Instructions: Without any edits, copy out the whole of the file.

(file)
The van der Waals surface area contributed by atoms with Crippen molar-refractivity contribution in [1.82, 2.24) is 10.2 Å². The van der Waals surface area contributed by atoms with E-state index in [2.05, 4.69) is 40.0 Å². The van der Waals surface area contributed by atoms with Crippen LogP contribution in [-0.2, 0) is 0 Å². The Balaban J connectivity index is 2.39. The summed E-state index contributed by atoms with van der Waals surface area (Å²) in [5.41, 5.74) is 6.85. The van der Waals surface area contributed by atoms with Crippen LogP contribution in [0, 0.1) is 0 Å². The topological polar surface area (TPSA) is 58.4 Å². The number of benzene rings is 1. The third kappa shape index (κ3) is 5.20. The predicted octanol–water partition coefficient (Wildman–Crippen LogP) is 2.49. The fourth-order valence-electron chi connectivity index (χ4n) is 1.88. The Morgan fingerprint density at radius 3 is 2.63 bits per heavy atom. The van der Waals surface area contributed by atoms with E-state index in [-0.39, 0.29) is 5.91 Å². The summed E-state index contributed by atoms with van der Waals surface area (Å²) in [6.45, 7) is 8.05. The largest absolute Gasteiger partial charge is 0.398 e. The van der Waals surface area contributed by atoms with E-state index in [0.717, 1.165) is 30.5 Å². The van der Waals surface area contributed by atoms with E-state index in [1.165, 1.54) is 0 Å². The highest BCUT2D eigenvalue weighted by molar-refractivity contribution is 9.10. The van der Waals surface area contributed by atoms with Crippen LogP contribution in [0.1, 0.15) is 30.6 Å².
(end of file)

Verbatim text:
The van der Waals surface area contributed by atoms with Crippen molar-refractivity contribution in [1.82, 2.24) is 10.2 Å². The van der Waals surface area contributed by atoms with E-state index in [2.05, 4.69) is 40.0 Å². The van der Waals surface area contributed by atoms with Crippen LogP contribution in [-0.2, 0) is 0 Å². The Balaban J connectivity index is 2.39. The summed E-state index contributed by atoms with van der Waals surface area (Å²) in [5.41, 5.74) is 6.85. The van der Waals surface area contributed by atoms with Crippen LogP contribution in [0, 0.1) is 0 Å². The topological polar surface area (TPSA) is 58.4 Å². The number of benzene rings is 1. The third kappa shape index (κ3) is 5.20. The predicted octanol–water partition coefficient (Wildman–Crippen LogP) is 2.49. The fourth-order valence-electron chi connectivity index (χ4n) is 1.88. The Morgan fingerprint density at radius 3 is 2.63 bits per heavy atom. The van der Waals surface area contributed by atoms with E-state index in [-0.39, 0.29) is 5.91 Å². The summed E-state index contributed by atoms with van der Waals surface area (Å²) in [6.45, 7) is 8.05. The largest absolute Gasteiger partial charge is 0.398 e. The van der Waals surface area contributed by atoms with E-state index in [0.717, 1.165) is 30.5 Å². The van der Waals surface area contributed by atoms with E-state index in [1.165, 1.54) is 0 Å². The highest BCUT2D eigenvalue weighted by molar-refractivity contribution is 9.10. The van der Waals surface area contributed by atoms with Crippen LogP contribution in [0.1, 0.15) is 30.6 Å².